Emotional intelligence: Does it really matter?: A guide to coping with stressful experiences

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Vernon Press, Sep 5, 2019 - Psychology - 280 pages

What really is emotional intelligence? This book, aimed primarily at the university academic and those working and/or studying in higher education, seeks to help readers understand the term and the role emotional intelligence plays in education and business. It clearly identifies and critiques the three main models: the ability model (Salovey and Mayer), the mixed Model (Goleman, Bar-On) and the trait model (Petrides and Furnham). It discusses eustress, distress and chronic stress, reflecting on the effects negative types of stress can have on the human body, demonstrating how the modern workplace can lead to burnout. It emphasizes the importance of a healthy work/life balance while acknowledging the demands and pressures placed on organisations to compete within the global marketplace.

It also explores how one may understand and process emotions, considering terms such as “learned optimism” and “learned helplessness”. Room for discussion is also given to the influence of bullying and harassment in the workplace and types of therapy that are presently available. It discusses strategies for coping with challenging experiences, providing anecdotes and case studies from university academics. It also considers how personality relates to emotional intelligence and how people cope with challenging experiences. The book delves into the term “intelligence”, showing how theories surrounding the concept have developed over the twentieth century; and it elucidates the link between emotional intelligence and wellbeing. The author discusses the effect stress can have on human telomeres (thus shortening lifespan) and sheds light on the darker sides of human nature, such as the so-called “dark triad” personality traits (psychopathy, narcissism and Machiavellian behaviour).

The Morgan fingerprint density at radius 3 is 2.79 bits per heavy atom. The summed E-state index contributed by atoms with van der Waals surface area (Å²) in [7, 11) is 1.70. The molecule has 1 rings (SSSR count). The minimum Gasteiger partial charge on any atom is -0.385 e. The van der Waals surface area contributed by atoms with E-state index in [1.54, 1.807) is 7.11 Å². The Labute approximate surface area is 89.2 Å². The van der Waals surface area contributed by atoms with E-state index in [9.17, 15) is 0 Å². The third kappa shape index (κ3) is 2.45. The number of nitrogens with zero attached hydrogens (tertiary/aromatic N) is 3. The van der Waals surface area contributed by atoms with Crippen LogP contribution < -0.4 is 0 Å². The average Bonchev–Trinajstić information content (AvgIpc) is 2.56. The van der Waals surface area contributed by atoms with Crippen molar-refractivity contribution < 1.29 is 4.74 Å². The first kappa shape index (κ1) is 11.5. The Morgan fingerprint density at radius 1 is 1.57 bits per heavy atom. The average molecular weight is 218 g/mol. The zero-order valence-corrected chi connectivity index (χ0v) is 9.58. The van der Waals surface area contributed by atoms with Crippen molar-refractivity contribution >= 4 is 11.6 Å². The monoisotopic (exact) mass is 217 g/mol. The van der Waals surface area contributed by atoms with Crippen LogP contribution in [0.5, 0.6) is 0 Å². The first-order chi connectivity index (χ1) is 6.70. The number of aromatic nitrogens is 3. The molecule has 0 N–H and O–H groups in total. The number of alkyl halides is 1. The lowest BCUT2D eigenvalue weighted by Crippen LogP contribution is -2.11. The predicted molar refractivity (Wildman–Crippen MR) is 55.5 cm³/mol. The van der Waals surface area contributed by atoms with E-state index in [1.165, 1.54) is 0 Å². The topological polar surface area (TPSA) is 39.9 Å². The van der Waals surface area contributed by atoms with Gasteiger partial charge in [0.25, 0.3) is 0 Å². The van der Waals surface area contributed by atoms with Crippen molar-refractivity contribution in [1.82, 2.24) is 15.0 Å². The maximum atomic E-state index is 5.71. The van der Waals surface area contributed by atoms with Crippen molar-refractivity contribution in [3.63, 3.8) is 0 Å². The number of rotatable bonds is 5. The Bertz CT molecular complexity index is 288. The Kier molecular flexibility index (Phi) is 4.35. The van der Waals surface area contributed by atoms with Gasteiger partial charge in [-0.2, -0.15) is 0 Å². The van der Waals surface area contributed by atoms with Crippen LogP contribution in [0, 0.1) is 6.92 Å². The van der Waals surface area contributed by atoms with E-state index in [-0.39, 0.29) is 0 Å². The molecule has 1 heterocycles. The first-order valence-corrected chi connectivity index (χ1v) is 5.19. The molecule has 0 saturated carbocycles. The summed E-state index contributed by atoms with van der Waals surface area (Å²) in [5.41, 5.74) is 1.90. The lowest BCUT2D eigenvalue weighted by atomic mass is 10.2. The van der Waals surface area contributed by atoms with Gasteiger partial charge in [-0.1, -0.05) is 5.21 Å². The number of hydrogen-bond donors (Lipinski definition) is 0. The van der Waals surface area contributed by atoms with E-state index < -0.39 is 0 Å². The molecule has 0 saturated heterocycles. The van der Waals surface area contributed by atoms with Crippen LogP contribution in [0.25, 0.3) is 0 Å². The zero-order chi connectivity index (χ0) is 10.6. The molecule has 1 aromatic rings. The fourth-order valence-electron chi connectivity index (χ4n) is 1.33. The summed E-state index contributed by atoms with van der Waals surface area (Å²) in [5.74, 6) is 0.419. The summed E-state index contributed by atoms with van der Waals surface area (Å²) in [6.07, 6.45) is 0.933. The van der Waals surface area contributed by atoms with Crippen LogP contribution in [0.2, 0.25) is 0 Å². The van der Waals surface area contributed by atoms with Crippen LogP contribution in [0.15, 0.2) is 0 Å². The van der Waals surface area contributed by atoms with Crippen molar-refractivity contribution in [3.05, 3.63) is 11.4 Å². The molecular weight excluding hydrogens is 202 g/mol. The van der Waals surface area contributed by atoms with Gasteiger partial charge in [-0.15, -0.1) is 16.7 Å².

Overall, the book is dedicated to the vital question: “Emotional intelligence: does it really matter?”



Emotional intelligence
Understanding and processing emotions
Personality and individual differences
Intelligence and groups
Emotional intelligence and wellbeing
Training and development
Does it really matter?

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About the author (2019)

Phil W. Bowen holds a PhD in emotional intelligence and has built a career working for local government and laterally as a university lecturer in human resource management and organisational behaviour. He continues to write academic journal articles and presents at conferences. He is a passionate lifelong learner and is fascinated by organisational/individual behaviour and how emotional intelligence can help improve the way people cope with work/life challenging experiences and demands. He lives in the UK with his wife.

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